She looks pretty freaky tbh! Vogue Business has a good piece on how Dermalogica developed Natalia. She runs on the Unreal Engine and “was developed by Dermalogica’s global education team and designed not to resemble any particular race or age.” I guess the whole thing is that Natalia’s virtual skin can be manipulated to show how particular products work. Once again, this is all pretty weird!

Over the last few years, there has been some question about whether or not virtual influencers were the future. We’ve seen experiments with artificial TikTokers and Instagrammers, but those haven’t really felt like anything that could blow up or stick around in a meaningful way. And, actually, VTubers, the very real human streamers who wear motion capture suits to look like anime characters, seem to have built more a fandom than wholly artificial internet personalities..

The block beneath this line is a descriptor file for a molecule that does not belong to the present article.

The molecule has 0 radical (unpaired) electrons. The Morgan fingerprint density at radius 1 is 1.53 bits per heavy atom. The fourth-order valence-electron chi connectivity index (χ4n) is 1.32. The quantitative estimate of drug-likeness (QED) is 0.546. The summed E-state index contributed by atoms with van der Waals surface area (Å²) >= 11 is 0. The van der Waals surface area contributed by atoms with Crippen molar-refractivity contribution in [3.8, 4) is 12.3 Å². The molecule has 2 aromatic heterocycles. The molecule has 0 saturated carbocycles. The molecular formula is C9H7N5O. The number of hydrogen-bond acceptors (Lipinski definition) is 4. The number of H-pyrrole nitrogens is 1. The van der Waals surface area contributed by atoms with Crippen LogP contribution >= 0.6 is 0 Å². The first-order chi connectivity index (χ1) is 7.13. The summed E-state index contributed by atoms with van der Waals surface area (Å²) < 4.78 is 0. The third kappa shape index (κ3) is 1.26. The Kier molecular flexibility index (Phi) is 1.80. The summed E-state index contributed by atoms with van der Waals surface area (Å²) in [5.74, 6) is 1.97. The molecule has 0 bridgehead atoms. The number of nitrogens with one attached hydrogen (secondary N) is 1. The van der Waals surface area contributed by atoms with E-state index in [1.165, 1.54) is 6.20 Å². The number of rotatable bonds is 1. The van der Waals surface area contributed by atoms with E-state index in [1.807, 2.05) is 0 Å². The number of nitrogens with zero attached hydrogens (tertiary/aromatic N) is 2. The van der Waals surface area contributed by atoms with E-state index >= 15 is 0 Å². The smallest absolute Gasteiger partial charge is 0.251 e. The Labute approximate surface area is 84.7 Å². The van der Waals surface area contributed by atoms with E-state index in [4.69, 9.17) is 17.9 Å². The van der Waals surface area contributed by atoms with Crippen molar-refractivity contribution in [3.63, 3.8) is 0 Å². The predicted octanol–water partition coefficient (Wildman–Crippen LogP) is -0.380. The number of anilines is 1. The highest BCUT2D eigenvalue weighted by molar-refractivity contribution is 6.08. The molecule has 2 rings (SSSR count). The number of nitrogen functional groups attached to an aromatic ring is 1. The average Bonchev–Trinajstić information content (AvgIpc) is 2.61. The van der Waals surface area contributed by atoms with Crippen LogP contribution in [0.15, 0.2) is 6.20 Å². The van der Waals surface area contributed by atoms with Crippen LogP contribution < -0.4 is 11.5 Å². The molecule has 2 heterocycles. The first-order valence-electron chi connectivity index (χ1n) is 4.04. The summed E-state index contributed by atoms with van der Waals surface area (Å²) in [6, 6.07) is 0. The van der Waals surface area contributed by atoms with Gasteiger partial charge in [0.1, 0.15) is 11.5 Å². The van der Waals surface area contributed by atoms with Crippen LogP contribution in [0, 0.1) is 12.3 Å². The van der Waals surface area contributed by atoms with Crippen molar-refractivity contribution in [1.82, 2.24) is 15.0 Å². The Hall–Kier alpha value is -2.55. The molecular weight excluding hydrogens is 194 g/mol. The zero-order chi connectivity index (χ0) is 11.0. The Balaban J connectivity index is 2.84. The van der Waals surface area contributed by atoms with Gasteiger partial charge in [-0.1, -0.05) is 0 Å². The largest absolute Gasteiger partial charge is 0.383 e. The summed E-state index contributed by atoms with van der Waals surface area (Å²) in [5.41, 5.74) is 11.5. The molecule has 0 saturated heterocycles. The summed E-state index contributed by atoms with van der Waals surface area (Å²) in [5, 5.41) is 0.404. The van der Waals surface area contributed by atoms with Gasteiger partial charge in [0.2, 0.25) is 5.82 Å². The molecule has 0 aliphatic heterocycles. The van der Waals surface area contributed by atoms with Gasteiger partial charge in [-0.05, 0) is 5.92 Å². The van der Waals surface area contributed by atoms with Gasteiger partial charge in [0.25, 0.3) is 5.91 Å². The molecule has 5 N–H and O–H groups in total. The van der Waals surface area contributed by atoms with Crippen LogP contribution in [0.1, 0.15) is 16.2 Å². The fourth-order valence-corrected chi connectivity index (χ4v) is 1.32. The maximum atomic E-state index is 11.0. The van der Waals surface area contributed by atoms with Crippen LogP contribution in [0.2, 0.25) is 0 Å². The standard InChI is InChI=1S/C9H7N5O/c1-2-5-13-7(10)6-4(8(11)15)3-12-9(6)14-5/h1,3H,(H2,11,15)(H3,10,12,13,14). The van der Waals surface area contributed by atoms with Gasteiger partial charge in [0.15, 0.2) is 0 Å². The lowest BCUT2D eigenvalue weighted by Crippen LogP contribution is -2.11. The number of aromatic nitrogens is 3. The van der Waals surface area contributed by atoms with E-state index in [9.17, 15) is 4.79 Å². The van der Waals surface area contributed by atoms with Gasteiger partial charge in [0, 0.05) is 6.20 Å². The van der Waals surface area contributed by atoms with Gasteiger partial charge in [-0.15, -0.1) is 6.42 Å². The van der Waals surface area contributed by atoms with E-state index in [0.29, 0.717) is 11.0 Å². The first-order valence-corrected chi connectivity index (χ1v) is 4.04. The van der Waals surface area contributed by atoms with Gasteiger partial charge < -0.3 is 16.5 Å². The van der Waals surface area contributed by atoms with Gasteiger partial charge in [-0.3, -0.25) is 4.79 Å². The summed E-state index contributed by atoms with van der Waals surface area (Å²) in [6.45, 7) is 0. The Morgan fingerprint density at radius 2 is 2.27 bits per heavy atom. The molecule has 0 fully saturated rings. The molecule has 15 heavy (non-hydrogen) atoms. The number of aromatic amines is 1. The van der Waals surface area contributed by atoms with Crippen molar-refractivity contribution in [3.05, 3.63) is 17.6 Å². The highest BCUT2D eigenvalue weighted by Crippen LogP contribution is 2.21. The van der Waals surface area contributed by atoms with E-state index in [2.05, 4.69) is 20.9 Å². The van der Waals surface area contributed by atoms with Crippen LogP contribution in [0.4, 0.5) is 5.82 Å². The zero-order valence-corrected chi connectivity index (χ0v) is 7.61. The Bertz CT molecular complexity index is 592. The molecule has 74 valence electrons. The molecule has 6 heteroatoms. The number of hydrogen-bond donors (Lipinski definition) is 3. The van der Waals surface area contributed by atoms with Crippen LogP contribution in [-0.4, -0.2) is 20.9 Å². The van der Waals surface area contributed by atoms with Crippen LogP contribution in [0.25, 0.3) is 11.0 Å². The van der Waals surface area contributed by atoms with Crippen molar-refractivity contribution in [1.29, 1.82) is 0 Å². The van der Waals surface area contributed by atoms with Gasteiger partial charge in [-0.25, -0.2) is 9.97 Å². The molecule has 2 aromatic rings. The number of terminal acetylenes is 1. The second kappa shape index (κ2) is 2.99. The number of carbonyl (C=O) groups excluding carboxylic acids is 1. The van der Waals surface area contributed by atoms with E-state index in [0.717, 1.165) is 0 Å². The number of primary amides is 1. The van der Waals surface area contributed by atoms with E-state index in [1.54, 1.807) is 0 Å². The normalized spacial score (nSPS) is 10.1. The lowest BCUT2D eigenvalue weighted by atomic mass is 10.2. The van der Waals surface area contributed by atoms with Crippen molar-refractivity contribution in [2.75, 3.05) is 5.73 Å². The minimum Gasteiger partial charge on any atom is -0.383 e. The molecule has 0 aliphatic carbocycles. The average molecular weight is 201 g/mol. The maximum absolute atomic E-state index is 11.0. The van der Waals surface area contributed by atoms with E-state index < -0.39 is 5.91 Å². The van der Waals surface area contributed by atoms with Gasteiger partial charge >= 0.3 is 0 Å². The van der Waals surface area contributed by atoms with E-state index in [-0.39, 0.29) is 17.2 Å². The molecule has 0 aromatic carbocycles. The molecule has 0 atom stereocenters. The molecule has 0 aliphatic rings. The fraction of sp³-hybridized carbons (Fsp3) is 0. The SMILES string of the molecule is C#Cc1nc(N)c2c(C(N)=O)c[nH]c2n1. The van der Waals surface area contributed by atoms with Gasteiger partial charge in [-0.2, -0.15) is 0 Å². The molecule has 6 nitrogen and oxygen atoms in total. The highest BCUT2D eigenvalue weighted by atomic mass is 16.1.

But one use case for virtual humans, which is troubling to say the least, is as internal or external corporate spokespeople or human resource assistants. So maybe we’re inching closer and closer to a world where only the highest levels of the workforce will be the only ones who have a human boss they can talk to.

A Good Tweet

Some Stray Links

P.S. here’s a good Instagram post.

***Any typos in this post are on purpose actually***